They’re spreading like ants across the scrubs of Texas, where their population has exploded over the last decade. Florida is inundated in some parts and Georgia faces a Texas-sized onslaught. Even the benighted Piedmont of Virginia faces a coming invasion.

Fortunately for most shooters, the invasion of wild pigs across the south and southeast is a target rich environment with a succulent porcine finish. But even though states like Texas have taken hog eradication to the next level with night shoots and aerial hunts, it’s still not enough to stem the flow.

That’s why the folks at Louisiana Hog Control are employing a controversial piece of new technology in their quest for trophy swine. Dubbed the “Dehogaflier,” the team of pig hunters uses a thermal camera-wielding unmanned plane to spot groups of hogs from the air to help vector in AR-shooting marksmen for the kill.

“With the thermal camera, they have nowhere to hide,” one Dehogaflier hunter told Louisiana’s KATC TV.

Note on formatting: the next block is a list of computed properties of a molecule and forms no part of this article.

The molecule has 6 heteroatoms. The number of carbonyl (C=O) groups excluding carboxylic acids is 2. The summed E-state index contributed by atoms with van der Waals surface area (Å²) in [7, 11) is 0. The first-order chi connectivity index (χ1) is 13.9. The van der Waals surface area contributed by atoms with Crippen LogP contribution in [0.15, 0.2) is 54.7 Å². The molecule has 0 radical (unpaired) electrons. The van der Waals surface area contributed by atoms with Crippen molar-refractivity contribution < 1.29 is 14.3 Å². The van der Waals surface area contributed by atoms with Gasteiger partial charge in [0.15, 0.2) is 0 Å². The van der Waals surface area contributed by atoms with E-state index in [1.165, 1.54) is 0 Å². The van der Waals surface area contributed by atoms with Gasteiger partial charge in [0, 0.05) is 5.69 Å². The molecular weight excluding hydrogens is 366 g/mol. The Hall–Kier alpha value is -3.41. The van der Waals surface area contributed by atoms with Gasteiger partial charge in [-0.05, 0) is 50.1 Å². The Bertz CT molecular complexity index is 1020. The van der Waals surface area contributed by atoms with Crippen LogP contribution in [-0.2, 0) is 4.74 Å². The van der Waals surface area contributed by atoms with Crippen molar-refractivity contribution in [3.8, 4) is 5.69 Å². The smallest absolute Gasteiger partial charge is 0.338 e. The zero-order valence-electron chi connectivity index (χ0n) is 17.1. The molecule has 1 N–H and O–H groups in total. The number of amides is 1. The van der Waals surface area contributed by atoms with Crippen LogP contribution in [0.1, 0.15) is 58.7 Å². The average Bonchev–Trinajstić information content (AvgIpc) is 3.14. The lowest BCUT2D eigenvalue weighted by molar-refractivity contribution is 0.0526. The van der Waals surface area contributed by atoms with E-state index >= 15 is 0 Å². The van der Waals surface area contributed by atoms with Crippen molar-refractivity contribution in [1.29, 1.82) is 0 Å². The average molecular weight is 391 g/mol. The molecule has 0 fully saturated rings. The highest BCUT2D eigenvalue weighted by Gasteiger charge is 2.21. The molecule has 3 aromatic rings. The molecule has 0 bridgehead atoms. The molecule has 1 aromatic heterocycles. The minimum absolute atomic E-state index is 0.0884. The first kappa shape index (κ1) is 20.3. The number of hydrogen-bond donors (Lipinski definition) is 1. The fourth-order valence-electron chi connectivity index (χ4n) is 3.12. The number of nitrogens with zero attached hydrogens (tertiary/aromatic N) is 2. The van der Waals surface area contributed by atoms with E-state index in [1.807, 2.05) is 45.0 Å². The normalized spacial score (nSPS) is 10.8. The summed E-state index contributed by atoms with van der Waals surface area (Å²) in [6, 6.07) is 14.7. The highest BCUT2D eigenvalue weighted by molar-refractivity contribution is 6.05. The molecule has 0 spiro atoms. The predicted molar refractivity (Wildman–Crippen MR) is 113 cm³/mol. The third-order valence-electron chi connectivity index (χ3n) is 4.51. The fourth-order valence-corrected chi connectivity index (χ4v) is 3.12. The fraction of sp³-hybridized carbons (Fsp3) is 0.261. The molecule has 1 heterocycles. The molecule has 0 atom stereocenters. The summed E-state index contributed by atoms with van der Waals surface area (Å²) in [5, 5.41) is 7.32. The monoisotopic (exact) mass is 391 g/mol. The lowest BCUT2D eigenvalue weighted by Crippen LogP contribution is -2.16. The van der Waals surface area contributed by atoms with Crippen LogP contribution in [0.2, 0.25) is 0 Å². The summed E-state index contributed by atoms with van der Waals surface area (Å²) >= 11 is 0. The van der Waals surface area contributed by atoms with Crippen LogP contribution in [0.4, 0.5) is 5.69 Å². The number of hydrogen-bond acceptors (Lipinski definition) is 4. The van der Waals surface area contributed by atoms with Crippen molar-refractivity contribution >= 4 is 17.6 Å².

Invented by two electrical engineers, the Dehogaflier has been plying the midnight skies of Louisiana rice farmers who face millions in damages from pigs trampling their fields and gorging on their crops.

Most commercially-available drones are still too delicate to affix rifles or shotguns to, so for now they’ll have to be used for reconnaissance. And with the FAA soon to rules governing civilian drone use at high altitudes, it’s certain that calls for the unmanned craft to help hunters will increase.

But that hasn’t stopped some naysayers from trying to block their use before the ink is dry on FAA regs. According to Forbes, the Colorado FIsh and Wildlife service is already trying to ban drone use for pig shooting. Let’s hope they don’t succeed.

This article originally appeared in the Varmint issue of AR Guns & Hunting magazine.